The most likely outcome was failure. On Jan. 14, about a week before his presidential inauguration, Joe Biden unveiled a $1.9 trillion American Rescue Plan in a prime-time address, and there was reason for skepticism about its chances.
After all, the Democrats' majority in the U.S. House offered party leaders little room for error; the party's majority in the U.S. Senate barely existed at all; and the idea of keeping competing Democratic constituencies on the same page was daunting.
And yet, after a dramatic process, the ambitious legislation has cleared the Senate and will soon be signed into law. [Update: It passed on Wednesday afternoon.] How in the world did the bill defy the odds? There are a handful of elements to keep in mind.
Republicans weren't serious about negotiations
It wasn't altogether obvious at the time, but one of the most important moments in the process came in late January, when a group of 10 Republican senators presented the White House with an alternative COVID relief package -- which carried a roughly $600 billion price tag.
The GOP blueprint left little doubt that Senate Republicans weren't serious about striking a bipartisan deal, forcing Democrats to move forward with the budget reconciliation process. We'll never know for sure, but if these GOP senators had approached Biden with a more realistic proposal -- perhaps something in the $1.3 trillion range -- it's likely the White House and some congressional Democrats would've been willing to pursue bipartisan talks in earnest. But with Republicans effectively removing themselves from the process, it became easier for Democratic leaders to aim high.
Proponents assembled a credible, bipartisan coalition of supporters
The American Rescue Plan was backed by voters, health care advocates, labor unions, and a great many corporate executives. Just as importantly, governors and mayors -- from both parties -- urgently called on lawmakers to approve the bill.
For on-the-fence members, there's little doubt that this breadth of support offered some political cover to support the package.
The lessons of 2009 still loom large
It's hard to overstate the degree to which Democratic leaders were preoccupied with 2009 over the last several weeks. While the Recovery Act helped rescue the nation from the Great Recession, Republicans and some conservative Dems forced it to be smaller than it should've been, resulting in a slower and more tepid economic recovery.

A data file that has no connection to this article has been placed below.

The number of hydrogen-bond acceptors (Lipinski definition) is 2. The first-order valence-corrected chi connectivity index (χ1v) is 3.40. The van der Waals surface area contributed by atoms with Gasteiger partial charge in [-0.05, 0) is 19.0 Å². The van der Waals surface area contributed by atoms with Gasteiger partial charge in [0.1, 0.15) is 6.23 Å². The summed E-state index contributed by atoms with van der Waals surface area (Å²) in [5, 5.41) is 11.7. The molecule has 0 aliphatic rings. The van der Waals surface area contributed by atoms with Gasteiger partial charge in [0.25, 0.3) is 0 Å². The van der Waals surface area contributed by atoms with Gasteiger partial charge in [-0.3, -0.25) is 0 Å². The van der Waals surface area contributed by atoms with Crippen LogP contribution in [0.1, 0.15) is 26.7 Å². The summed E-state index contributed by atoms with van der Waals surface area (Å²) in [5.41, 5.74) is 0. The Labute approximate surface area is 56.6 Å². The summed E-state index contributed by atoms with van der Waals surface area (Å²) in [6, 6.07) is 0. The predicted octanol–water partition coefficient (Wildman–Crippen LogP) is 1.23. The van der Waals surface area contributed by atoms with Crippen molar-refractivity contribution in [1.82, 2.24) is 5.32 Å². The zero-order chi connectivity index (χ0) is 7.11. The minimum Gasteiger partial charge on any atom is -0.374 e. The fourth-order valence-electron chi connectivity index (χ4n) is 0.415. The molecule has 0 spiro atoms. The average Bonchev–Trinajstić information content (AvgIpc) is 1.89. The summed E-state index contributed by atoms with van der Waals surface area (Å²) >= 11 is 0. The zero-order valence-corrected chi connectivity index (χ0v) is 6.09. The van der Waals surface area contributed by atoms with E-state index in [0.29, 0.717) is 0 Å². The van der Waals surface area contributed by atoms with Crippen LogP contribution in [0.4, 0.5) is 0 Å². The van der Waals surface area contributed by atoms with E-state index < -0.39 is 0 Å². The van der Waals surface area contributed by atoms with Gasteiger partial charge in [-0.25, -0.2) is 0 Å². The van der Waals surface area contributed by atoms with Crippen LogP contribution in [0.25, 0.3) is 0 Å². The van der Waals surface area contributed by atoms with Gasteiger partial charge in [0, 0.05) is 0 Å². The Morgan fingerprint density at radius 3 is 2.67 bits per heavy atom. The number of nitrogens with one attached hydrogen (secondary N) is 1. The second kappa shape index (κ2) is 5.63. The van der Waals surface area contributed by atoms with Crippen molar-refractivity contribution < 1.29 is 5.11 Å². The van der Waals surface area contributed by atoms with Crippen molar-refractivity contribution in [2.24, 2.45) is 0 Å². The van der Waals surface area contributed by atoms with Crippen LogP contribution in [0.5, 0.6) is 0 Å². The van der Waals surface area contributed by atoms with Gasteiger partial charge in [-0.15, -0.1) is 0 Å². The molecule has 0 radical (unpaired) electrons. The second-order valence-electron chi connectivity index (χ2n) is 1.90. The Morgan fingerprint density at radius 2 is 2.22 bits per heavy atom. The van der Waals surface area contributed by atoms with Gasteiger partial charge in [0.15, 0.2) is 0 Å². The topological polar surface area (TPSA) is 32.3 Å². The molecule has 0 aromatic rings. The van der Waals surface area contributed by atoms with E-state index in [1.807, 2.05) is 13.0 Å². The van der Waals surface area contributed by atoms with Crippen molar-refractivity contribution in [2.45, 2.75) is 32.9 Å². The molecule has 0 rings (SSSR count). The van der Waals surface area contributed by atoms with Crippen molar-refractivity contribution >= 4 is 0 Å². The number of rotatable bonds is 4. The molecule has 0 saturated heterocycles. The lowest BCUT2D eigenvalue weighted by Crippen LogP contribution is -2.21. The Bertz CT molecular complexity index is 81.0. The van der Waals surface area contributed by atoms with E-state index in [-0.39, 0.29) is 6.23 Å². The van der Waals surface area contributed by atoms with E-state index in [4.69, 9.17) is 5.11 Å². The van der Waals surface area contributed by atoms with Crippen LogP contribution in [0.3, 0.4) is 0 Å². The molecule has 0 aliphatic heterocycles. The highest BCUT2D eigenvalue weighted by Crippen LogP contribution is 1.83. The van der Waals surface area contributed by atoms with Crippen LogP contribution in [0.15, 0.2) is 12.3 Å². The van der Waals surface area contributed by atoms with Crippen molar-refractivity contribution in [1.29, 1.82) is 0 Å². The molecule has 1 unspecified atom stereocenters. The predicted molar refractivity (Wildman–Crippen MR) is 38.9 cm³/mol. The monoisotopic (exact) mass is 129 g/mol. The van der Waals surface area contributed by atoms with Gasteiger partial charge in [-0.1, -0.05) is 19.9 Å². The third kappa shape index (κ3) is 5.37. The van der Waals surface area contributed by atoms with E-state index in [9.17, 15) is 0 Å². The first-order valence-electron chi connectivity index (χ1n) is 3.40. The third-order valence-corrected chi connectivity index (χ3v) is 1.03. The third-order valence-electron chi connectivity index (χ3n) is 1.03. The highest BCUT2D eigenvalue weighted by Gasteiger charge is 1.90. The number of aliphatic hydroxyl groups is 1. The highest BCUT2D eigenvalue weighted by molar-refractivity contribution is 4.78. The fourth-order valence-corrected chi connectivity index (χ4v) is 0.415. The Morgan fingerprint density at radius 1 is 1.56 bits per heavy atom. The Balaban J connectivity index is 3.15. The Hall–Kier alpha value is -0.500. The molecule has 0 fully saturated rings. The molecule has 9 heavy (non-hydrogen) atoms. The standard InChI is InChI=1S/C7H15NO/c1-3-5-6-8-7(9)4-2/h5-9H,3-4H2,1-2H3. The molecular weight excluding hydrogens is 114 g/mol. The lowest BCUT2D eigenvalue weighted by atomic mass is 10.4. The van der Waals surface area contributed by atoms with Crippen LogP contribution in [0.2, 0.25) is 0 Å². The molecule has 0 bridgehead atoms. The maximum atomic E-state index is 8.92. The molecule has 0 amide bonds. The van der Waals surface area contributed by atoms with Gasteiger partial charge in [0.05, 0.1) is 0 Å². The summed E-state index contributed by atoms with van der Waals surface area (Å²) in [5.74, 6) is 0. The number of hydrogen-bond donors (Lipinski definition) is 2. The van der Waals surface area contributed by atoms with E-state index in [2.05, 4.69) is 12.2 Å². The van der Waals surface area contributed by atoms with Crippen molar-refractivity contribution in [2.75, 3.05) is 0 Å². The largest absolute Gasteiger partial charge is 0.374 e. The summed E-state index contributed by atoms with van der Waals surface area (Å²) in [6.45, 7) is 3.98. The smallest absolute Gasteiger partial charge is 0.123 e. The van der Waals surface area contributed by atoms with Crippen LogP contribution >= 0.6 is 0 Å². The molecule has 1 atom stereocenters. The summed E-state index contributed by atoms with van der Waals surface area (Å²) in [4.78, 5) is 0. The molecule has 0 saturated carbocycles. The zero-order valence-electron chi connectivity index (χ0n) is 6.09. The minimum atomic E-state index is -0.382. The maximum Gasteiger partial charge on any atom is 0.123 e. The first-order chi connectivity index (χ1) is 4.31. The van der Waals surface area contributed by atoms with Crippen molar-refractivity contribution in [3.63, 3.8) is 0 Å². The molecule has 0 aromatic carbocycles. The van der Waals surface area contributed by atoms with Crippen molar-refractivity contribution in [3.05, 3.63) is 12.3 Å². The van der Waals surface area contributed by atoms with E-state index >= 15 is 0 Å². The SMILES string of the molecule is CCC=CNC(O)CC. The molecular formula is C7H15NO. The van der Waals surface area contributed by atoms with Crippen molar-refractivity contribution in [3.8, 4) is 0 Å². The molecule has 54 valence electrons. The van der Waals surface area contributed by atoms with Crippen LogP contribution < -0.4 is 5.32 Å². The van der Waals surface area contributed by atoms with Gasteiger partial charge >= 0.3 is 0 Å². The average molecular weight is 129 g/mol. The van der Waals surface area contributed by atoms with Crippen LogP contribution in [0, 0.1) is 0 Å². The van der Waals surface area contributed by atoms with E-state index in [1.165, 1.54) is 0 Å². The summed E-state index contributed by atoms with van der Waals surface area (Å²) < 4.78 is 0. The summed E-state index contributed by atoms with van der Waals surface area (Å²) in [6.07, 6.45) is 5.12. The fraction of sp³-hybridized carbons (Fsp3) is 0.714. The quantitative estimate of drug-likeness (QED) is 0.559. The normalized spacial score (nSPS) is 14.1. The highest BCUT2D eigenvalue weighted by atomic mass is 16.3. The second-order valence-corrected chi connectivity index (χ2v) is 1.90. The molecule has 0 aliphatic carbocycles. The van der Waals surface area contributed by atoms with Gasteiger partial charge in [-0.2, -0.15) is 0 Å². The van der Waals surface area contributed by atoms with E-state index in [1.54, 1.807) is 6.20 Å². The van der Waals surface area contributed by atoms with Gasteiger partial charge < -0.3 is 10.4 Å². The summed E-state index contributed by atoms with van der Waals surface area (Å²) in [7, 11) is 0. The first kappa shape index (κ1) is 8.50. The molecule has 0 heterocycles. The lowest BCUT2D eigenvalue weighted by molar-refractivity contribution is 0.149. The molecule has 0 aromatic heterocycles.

When Senate Majority Leader Chuck Schumer (D-N.Y.) sat down with Rachel in late January, he insisted, "We're not going to make that mistake" with the COVID relief bill. Moments later, again referencing 2009, Schumer added for emphasis, "We will not repeat that mistake. We will not repeat that mistake."
He wasn't kidding.
Republicans effectively killed discussion of the deficit
When pressed, GOP opponents of the American Rescue Plan would occasionally reference supposed burdens the relief package would put on "future generations," but their heart obviously wasn't it in, and no one took the rhetoric seriously anyway.
For the last half-century, Republicans have played a ridiculous fiscal game, pretending to care about the deficit when a Democrat was in the White House, and dropping the pretense when one of their own was in the Oval Office. Much of the political world took this posturing seriously for years, but it's worn thin.
Indeed, it helps explain why so many Republicans were more interested in talking about Dr. Seuss than the $1.9 trillion legislation: the GOP's go-to talking point wouldn't work, and they couldn't think of anything else to say.
With a steady hand, Democratic leaders would bend but not break
Whenever there were meaningful disagreements between Democratic factions, they called the president to make a call. Biden, to his credit, set the initial vision, and tolerated some tinkering on the margins, but quietly worked with Schumer and House Speaker Nancy Pelosi to keep the train on track.
The pandemic has jolted American politics
Ronald Reagan routinely generated laughs when he'd say, "The nine most terrifying words in the English language are, 'I'm from the government, and I'm here to help.'" In 2021, the sentiment no longer resonates the same way.
From the start of the coronavirus pandemic, surveys have consistently shown broad support for a robust public-sector response. Former Rep. Barney Frank (D-Mass.), who helped craft Congress' response to the 2009 crisis, told the Washington Post, "It's been a major shift. People have gone from being anti-government, to beyond being even neutral on it, to thinking: 'We need the government; it has to help us.' ... You have a new consensus in America — that the government has an important role, and that Ronald Reagan was wrong. For the first time in my lifetime, people are saying that the government has done too little rather than doing too much."
The result is a $1.9 trillion success story.